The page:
Gulf-inspired Chip Wickham ushers in winds of change on the jazz scene

Now the Arab world has its own outpost in the form of Chip Wickham, a UK-born flautist, saxophonist and producer whose second album grew out of extended stints teaching in the GCC. (Supplied)
Updated 22 May 2018
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Gulf-inspired Chip Wickham ushers in winds of change on the jazz scene

  • “Shamal Wind” takes its name from the Arabic Gulf’s primal weather patterns, and there’s a distinctly meditative, Middle Eastern vibe to the title track
  • There’s rather less goatee-stroking to be found across the four further up-tempo cuts, which swap soul-searching for soul-jazz, soaked in the breezy bop of a vintage Blue Note release

PARIS: The hotly hyped “British jazz invasion” has been the toast of international scenesters for some months now, with breathy adjective-heavy sprawls penned on both sides of the Atlantic paying tribute to a fresh generation of musos who grew up not in the conservatoires but the clubs, channelling the grit and groove of grime into a distinctly hip, 21st century strain of freewheeling, DIY improvised music.

Now the Arab world has its own outpost in the form of Chip Wickham, a UK-born flautist, saxophonist and producer whose second album grew out of extended stints teaching in the GCC. “Shamal Wind” takes its name from the Arabic Gulf’s primal weather patterns, and there’s a distinctly meditative, Middle Eastern vibe to the title track, a slow-burning, moody vamp, peppered with percussive trills, with hints of Yusef Lateef to be found in Wickham’s wandering woodwind musings.  A similar spirituality drifts over “The Mirage,” another probing eight-minute dirge, featuring rising trumpet star Matthew Halsall, which sways with the languid trot of a camel crossing a desert plain.

There’s rather less goatee-stroking to be found across the four further up-tempo cuts, which swap soul-searching for soul-jazz, soaked in the breezy bop of a vintage Blue Note release. Recorded over a hot summer in Madrid, a heady Latin pulse drives first single, “Barrio 71” — championed by the likes of Craig Charles — with Spanish multi-percussionist David el Indio steaming up a block party beat framing Wickham’s gutsy workout on baritone sax.

Having previously worked with electronic acts, including Nightmares on Wax and Jimpster – and been remixed by US producers Andrés Carlos and Niño – one imagines the dancefloor was a key stimulus behind Wickham’s rhythmically dense, but harmonically spare compositional approach. Phil Wilkinson’s sheer, thumped piano chords drive the relentless nod of second single “Snake Eyes,” Wickham’s raspy flute floating somewhere overhead, readymade to be skimmed off for the anticipated remix market.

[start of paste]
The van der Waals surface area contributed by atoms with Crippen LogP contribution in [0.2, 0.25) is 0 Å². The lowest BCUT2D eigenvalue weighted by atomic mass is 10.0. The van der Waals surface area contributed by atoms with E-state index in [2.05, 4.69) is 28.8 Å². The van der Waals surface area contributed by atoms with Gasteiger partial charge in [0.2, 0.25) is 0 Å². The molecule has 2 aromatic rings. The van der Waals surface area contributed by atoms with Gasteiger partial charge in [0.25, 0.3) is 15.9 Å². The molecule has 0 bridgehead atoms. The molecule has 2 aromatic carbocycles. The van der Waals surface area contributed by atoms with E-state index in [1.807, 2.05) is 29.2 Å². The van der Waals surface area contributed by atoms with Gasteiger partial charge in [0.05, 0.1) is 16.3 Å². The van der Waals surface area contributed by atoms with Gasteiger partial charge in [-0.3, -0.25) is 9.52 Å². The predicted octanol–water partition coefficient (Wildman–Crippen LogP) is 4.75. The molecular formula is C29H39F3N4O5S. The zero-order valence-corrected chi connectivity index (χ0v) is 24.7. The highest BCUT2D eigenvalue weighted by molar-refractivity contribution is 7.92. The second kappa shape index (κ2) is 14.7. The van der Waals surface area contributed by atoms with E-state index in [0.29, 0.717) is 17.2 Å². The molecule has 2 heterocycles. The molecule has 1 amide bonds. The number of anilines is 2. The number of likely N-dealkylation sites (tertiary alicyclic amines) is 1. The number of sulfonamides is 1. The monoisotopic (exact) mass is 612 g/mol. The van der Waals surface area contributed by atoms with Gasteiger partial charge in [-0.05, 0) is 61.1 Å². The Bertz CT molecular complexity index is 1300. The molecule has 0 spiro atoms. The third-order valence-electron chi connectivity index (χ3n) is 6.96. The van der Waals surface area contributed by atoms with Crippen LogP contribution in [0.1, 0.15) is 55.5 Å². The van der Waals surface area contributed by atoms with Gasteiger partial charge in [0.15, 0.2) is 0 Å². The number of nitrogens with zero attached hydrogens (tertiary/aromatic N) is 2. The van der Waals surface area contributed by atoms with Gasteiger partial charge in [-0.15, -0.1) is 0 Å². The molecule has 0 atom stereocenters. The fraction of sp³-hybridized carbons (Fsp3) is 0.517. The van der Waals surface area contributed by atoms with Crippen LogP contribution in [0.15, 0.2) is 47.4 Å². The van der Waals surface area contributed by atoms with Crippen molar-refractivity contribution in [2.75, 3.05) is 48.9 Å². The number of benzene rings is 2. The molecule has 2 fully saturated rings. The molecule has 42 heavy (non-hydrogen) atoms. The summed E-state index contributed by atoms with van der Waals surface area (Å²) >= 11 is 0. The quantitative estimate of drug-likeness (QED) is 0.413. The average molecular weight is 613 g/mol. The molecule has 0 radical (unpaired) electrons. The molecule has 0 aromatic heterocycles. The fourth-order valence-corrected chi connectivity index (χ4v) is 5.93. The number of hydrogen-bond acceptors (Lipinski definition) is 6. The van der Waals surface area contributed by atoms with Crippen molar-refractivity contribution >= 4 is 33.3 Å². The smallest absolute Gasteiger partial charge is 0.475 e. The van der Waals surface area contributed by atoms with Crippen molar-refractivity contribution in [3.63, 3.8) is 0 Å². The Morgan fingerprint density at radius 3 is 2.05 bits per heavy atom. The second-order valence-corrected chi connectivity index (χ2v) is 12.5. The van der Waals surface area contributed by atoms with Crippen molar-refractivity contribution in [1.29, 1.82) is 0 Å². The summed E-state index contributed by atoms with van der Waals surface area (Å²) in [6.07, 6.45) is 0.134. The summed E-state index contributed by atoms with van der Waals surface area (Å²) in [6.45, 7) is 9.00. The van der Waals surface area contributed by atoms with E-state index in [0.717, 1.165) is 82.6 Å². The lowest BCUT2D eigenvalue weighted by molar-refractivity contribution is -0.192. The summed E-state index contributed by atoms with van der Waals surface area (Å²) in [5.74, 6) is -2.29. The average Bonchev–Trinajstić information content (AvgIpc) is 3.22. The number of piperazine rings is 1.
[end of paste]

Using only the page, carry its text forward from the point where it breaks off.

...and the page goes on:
In truth, Manchester-raised Wickham is both too thoughtful, and too thoughtless, to truly belong to the London-brewed jazz invasion — Shamal Wind yo-yos between meditative meandering and soulful strutting with a wilful disrespect for trend.


‘Joy’ snags top prize at Marrakesh Film Festival

Sudabeh Mortezai (center) poses with her trophy. (AFP)
Updated 09 December 2018
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‘Joy’ snags top prize at Marrakesh Film Festival

  • Marrakesh’s 17th annual festival was attended by top cinema stars like US director Martin Scorsese and actor Robert de Niro

MARRAKESH: Austrian filmmaker Sudabeh Mortezai’s “Joy,” an unflinching look at migrant sex workers in Europe, won the top prize Saturday at the Marrakesh Film Festival in Morocco.

Italian actress Monica Bellucci presented the trophy for the film, which tells the story of a young Nigerian forced into prostitution in Vienna.

Marrakesh’s 17th annual festival was attended by top cinema stars like US director Martin Scorsese and actor Robert de Niro.

Tunisian Nidhal Saadi won Best Actor for his role in the film “Regarde moi” (Look at me), directed by Nejib Belkhadi.

And German Aenne Schwarz won Best Actress for her role in “Alles is gut” (All is good), directed by Eva Trobish. Tribute evenings honored the careers of visionary French filmmaker Agnes Varda and her co-director, French street artist JR, who teamed up to produce the road documentary “Faces Places.”

The festival also hailed the career of Moroccan filmmaker Jilali Ferhati, whose films were shown in a new “panorama of Moroccan cinema” sidebar.